Aaaaaaaaall Aboaaaarrd! Ha ha ha ha ha ha!
No, Hillary Clinton did NOT say that Christians in America must deny their faith. No, doctors are not ripping fetuses out of wombs days before delivery. No, the Democrats are not falsifying every legitimate poll. No, Clinton operatives didn’t assassinate Justice Antonin Scalia. No, dead people are not voting in this (or any) election. No, Hillary Clinton is not cozying up to Nazis.
No, voting machines have not been calibrated to switch GOP votes to Democratic votes. No, Saul Alinksy didn’t write ‘How to Create a Social State.’ No, the Clinton Foundation is not corrupt. No, President Obama, First Lady Michelle Obama, and soon-to-be President-elect Hillary Clinton did not lose their law licenses.
No. No. No. No. No.
The level of sheer willful ignorance I see every day regarding our president, our soon to be president-elect, our first lady, and Donald Trump is mind-blowing. The utterly ridiculous and thoroughly debunked bullshit that people choose to believe as truth, and the sources from where this tripe is garnered, is whittling away my faith in humanity. It’s not that difficult to find out what’s accurate and what’s fabricated. But, by all means, keep posting your tin foil hat conspiracy theories and your “breaking news.”
Welcome to the evidence-lite world of the conspiracy theorist, where mysterious forces are at work and nothing is as it seems. The litany of conspiracy theories surrounding Hillary Clinton are a perfect example that some people will believe anything from murder, secret lesbian love affairs, and body doubles to collusion with International banks for the express purpose of tearing apart our country.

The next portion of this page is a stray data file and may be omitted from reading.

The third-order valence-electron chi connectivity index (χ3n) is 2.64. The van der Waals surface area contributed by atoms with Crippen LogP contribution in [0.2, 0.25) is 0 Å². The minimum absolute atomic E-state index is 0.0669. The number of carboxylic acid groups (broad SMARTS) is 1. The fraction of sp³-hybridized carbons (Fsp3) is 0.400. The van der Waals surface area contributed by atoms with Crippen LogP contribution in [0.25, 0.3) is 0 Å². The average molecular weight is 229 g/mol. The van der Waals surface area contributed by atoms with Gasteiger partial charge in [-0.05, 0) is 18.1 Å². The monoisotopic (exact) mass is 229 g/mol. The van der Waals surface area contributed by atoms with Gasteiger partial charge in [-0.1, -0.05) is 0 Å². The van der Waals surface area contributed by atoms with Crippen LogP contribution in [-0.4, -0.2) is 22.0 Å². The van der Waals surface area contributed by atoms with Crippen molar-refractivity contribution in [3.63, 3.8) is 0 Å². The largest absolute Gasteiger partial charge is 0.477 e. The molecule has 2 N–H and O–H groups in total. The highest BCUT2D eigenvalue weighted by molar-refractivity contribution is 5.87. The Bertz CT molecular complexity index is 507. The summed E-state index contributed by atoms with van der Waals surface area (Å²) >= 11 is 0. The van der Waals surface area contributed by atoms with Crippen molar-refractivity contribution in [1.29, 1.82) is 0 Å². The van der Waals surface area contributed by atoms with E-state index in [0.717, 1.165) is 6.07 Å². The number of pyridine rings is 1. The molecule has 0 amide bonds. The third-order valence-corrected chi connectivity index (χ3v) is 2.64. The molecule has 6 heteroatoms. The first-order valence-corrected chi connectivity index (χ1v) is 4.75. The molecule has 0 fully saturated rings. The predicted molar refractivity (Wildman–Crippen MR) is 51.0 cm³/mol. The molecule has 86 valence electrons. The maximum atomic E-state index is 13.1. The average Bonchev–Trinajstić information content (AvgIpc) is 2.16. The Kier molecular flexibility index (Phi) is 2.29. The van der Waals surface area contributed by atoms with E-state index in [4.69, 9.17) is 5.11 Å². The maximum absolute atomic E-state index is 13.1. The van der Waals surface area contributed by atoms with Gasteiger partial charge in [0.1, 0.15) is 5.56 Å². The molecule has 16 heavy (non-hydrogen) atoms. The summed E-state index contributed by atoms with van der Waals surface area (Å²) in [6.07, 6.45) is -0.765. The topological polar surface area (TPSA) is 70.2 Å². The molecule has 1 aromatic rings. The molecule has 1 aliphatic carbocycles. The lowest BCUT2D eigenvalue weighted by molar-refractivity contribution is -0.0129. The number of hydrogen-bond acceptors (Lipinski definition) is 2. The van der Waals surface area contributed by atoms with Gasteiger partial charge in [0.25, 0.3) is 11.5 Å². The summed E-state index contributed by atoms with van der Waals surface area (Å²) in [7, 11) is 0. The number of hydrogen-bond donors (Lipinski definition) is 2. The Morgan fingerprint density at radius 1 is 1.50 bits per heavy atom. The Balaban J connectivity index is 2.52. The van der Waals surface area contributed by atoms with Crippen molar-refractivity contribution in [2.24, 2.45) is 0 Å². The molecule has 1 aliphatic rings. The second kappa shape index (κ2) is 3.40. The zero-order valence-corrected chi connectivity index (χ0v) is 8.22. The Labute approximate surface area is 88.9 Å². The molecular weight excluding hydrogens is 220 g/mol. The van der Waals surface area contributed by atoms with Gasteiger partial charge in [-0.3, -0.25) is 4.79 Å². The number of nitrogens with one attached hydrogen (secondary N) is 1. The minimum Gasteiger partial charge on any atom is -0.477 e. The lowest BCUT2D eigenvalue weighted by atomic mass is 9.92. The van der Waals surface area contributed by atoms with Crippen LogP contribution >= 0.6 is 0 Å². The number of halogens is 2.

Conspiracy theories on the Internet are easy to spot, particularly the political ones. They usually come from the same gaggle of tin-foil-hat neo-conservative websites like Infowars or the Gateway Pundit. They usually cannot be found on any actual, real news outlets. Most of the time a quick search of Snopes will reveal a “False” tag and an explanation of what really happened. And they are passed around among your more ultra-right-wing and often poorly educated social media contacts.
Politico lists the five most dangerous conspiracy theories of 2016, and near the top of the list is “Mass paranoia.” From the article:
A favorite go-to conspiracy theory of Trump’s, used in different circumstances at different points during the campaign, these four words suggest that our governmental institutions and our institutions for disseminating information are not only malevolent, but also engaged in a cover-up of epic proportions. This conspiracy theory is useful for Trump because it lets him avoid specifics; it’s also dangerous because it’s open-ended, leaving Trump supporters plenty of room to connect their own dots. What is, in fact, “going on”?
From imaginary hand gestures to skin-colored ear implants, there is no conspiracy to small for Trump’s crew to fabricate and for Trump supporters to swallow up whole without investigating what is real or not. Got news for you, if it is legit, it’ll be easy to find. If you are already on the eighth page of a Google search and you’ve not yet come across anything other than other tin-foil hate websites touting the same story, it’s a fair bet that what is being paraded out as news is total and complete bullshit.
Let Me Entertain You…
I will tell you that reading the rants by some of these people is quiet entertaining. The faux pas in grammar, spelling, and a seemingly five-year-old grasp of the English language is almost laughable. However, it’s not at all a laughing matter once you realize these people actually get out and vote.